Despite a long history of external threats and internal strife, the Roman Catholic Church remains a vast and influential presence in our modern world. But what were its origins, and how has it changed and adapted over the centuries? After Pope Benedict XVI dramatically resigned in early 2013 (the first Pope to resign since the fifteenth century), and Pope Francis was elected, many wondered what direction he would lead the Church in, and whether the Church could modernise in the face of the demands of our world. In this Very Short Introduction, Gerald O'Collins covers the history of the Catholic Church, and considers some of the key issues facing Catholicism today, such as the catastrophic revelations about clerical child abuse, the impact of the growth of Islam, and the destruction in the Middle East of ancient Christian church communities. He also shows how Catholics are being increasingly challenged by an opposition between their traditional Christian values and rights which are endorsed by the secular world, such as the right to physician assisted suicide or same-sex marriage, and considers the future for the largest and oldest institution in the world. ABOUT THE SERIES: The Very Short Introductions series from Oxford University Press contains hundreds of titles in almost every subject area. These pocket-sized books are the perfect way to get ahead in a new subject quickly. Our expert authors combine facts, analysis, perspective, new ideas, and enthusiasm to make interesting and challenging topics highly readable.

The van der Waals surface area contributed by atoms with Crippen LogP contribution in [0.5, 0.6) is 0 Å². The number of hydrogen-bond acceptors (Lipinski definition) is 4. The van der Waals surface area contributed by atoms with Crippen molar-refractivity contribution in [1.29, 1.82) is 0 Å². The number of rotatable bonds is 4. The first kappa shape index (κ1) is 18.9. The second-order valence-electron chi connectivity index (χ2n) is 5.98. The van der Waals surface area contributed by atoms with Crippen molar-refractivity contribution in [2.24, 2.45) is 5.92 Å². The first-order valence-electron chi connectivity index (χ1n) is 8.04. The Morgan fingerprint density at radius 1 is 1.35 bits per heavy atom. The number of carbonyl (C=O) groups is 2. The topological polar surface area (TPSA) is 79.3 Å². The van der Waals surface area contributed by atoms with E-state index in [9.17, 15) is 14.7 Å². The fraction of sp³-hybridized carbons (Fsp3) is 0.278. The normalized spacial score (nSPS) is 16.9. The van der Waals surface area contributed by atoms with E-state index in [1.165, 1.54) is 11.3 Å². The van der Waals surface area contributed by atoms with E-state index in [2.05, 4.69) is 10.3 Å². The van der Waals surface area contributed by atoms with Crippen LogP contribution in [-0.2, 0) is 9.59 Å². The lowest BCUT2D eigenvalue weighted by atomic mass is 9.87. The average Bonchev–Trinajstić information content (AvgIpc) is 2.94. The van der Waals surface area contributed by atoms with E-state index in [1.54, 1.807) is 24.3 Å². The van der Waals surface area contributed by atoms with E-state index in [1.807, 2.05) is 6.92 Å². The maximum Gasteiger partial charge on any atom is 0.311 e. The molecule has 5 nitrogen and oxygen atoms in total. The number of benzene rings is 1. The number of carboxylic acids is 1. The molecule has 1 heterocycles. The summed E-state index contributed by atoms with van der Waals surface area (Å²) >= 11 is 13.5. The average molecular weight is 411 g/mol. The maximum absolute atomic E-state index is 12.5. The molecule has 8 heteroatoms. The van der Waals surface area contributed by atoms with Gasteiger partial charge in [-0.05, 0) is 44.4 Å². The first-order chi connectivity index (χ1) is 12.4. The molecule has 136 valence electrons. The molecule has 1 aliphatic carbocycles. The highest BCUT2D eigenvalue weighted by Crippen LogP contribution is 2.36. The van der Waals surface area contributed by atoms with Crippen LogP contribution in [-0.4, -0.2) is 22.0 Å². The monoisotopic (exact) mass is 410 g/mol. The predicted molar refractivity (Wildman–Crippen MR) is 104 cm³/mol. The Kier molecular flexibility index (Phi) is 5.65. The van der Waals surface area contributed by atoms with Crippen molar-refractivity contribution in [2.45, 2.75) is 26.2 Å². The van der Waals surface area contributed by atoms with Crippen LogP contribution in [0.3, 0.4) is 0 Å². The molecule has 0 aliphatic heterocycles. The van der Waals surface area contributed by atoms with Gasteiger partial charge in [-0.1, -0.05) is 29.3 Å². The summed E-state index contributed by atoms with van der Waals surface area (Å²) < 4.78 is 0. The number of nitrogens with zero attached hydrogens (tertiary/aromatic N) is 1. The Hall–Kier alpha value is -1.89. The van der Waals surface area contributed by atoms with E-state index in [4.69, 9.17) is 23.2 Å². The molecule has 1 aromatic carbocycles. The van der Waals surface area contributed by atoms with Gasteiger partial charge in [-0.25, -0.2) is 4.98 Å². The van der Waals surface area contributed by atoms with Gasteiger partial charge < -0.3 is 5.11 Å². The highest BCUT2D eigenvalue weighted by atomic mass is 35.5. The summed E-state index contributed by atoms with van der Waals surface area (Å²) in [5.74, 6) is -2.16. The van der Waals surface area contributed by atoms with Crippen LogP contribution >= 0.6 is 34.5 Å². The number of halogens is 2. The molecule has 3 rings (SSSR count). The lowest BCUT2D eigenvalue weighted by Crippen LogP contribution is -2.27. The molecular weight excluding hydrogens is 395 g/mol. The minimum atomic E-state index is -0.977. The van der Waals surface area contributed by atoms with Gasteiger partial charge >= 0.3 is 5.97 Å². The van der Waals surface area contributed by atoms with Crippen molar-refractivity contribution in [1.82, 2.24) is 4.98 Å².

What is Anglicanism? How is it different from other forms of Christianity, and how did it come to have so many different versions throughout the world? Although originally united by location and a common belief, Anglicanism has gradually lost its pre-eminence as the English state church due to increasing pluralisation and secularisation. While there are distinctive themes and emphases which emerge from its early history and theology, there is little sense of unity in Anglicanism today. In Anglicanism: A Very Short Introduction, Mark Chapman highlights the diversity of contemporary Anglicanism by exploring its fascinating history, theology, and structures. Putting the history and development of the religion into context, Chapman reveals what it is that holds Anglicanism together despite the recent crises that threaten to tear it apart. ABOUT THE SERIES: The Very Short Introductions series from Oxford University Press contains hundreds of titles in almost every subject area. These pocket-sized books are the perfect way to get ahead in a new subject quickly. Our expert authors combine facts, analysis, perspective, new ideas, and enthusiasm to make interesting and challenging topics highly readable.